NAIROBI, Kenya, Jan 18 – The government has launched a cashlite card dubbed Huduma card that will be used for payments of various services.
The prepaid card will be a vital empowerment tool for youth and women by allowing them to access vital government services such as National Hospital Insurance Fund and National Social Security Fund and other government disbursements such as National Youth Service.
The card was officially launched by the Youth and Gender Cabinet Secretary Sicily Kariuki who says issuance and registration for the card will free for all Kenyans above 18 years.
The Huduma Card is the country’s first Government owned multi-purpose social card that is also a payment gateway to provide a variety of electronic services and facilitate electronic processing of payments by card users for both public and private sector services.
“The Huduma Card is a clear indication of how strategic collaborations between the Government of Kenya and private sector can be beneficial to the citizenry,” she stated, adding that the card will also allow access to very affordable financial transaction services such as withdrawal of money and payment of commuter fares with ease through solutions such as the Pamoja solution.
The cashlite system is in collaboration between Huduma and private sector players such as Diamond Trust Bank, Kenya Commercial Bank, Equity Bank, Pamoja and Matatu Owners Association.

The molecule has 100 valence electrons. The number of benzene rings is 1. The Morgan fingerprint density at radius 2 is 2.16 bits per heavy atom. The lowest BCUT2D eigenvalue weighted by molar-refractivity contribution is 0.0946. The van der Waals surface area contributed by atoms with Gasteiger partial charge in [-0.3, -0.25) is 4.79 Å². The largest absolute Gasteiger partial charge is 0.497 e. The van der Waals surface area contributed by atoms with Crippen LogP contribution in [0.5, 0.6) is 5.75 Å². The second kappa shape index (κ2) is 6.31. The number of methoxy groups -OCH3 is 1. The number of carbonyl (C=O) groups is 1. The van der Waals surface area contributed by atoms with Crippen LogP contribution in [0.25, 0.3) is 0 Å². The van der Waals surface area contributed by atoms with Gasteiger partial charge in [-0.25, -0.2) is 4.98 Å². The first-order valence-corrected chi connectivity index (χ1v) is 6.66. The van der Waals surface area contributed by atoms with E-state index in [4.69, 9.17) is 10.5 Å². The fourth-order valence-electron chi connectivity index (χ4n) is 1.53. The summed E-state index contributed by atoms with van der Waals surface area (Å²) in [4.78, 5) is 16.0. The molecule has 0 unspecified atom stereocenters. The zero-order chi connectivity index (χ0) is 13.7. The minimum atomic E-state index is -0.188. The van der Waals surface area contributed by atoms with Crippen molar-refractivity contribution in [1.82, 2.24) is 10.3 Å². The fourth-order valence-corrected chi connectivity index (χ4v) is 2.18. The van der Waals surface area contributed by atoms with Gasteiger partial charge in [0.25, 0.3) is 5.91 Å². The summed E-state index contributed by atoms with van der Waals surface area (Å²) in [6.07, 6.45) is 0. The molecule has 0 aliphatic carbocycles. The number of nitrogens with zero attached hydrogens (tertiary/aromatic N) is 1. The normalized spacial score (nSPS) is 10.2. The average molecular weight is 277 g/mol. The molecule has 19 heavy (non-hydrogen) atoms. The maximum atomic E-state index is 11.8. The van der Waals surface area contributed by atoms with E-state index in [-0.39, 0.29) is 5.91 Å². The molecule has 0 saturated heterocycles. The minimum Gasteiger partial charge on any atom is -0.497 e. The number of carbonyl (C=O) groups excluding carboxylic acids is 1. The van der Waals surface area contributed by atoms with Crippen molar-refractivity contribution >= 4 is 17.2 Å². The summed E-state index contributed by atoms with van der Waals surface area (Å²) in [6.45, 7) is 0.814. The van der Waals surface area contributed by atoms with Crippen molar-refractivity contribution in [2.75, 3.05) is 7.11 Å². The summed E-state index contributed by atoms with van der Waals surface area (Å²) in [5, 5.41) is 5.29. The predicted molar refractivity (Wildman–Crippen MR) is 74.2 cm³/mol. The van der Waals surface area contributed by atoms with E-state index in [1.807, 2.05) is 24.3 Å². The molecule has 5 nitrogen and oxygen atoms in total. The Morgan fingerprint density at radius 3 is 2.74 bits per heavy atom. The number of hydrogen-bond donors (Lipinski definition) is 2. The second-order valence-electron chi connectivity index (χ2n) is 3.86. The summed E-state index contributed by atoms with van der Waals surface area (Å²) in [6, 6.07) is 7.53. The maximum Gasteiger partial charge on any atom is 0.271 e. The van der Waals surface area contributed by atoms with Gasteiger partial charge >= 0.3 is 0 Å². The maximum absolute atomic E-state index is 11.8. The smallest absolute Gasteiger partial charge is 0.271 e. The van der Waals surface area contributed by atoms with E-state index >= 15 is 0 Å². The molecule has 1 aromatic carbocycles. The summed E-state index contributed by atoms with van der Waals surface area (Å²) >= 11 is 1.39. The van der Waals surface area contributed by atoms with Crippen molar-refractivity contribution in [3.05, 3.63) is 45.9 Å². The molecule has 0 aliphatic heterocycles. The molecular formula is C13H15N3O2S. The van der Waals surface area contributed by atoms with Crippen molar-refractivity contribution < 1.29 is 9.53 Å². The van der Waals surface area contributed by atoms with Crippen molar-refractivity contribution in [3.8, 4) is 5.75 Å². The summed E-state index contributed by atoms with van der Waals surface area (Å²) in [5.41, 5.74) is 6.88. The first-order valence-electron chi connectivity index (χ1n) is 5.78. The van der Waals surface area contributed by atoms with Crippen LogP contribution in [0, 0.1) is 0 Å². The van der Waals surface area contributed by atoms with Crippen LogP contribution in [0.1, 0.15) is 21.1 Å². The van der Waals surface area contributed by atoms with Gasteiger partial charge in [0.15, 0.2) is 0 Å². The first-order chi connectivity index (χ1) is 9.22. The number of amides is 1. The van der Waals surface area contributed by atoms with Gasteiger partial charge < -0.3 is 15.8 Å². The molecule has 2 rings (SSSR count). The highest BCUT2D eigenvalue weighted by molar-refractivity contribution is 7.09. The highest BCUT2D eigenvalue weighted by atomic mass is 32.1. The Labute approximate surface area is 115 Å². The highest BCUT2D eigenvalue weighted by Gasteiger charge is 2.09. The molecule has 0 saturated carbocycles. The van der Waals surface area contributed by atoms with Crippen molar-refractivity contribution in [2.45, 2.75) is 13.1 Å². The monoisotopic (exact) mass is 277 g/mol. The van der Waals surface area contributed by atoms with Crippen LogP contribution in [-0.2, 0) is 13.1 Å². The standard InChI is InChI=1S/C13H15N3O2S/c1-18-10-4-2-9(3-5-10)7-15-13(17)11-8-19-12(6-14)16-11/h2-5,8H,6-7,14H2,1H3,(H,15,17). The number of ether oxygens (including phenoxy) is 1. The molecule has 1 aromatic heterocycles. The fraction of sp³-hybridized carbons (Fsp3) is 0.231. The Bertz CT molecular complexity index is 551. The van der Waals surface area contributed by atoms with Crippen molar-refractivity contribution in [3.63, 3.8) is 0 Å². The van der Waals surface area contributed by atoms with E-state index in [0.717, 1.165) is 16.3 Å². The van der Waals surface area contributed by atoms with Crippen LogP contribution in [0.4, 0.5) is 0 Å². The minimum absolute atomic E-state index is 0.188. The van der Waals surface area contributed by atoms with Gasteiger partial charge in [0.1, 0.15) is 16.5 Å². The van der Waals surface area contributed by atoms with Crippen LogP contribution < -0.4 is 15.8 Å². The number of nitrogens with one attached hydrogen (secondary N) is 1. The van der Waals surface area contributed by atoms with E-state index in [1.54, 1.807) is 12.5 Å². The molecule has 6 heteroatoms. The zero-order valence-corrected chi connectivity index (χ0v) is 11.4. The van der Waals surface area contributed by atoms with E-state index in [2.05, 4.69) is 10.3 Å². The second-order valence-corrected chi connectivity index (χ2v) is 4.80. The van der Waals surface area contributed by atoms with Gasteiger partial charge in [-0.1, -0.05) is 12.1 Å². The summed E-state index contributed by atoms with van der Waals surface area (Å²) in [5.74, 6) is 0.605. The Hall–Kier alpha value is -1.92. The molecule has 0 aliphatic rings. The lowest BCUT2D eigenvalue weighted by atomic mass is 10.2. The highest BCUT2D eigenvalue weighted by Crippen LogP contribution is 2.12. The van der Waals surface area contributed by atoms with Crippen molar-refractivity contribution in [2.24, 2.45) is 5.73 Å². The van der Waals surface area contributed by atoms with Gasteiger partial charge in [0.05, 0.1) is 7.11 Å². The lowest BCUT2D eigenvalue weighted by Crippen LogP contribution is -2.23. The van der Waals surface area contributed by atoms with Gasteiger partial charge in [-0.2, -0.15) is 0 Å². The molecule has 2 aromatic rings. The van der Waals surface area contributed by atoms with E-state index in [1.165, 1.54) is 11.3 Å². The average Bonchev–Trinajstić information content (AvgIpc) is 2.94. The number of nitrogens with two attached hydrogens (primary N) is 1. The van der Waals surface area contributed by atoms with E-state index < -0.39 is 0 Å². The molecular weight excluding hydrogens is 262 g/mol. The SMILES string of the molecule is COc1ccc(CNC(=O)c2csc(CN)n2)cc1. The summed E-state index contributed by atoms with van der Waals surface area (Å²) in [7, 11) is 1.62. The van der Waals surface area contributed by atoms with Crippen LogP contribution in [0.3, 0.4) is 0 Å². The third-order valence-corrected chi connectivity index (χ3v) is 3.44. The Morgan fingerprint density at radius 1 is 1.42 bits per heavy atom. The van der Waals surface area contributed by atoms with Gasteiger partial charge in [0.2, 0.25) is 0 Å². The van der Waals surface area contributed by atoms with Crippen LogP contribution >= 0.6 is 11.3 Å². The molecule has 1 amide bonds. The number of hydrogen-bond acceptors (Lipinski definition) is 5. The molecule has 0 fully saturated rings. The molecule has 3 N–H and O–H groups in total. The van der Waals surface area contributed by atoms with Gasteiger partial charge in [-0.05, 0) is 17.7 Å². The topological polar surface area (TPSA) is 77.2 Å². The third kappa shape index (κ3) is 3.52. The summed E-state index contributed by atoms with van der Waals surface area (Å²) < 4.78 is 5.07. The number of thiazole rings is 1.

Pamoja is a cash lite and organized eco-system to the commuter transport industry in Kenya, which has been developed by Diamond Trust Bank in collaboration with Pamoja Bus and Matatu operators.
Several previous prepaid cards by the private and public sector – including the 1963 card – haven’t been received widely by the public but Huduma card could be a game changer if the Government makes it the only payment method.
“It is vital to note that the Huduma Card will be used to pay for numerous services. The card is a cash lite solution that will promote efficiency, transparency and security in transactions, and is geared to maximize revenue collection,” Kariuki noted.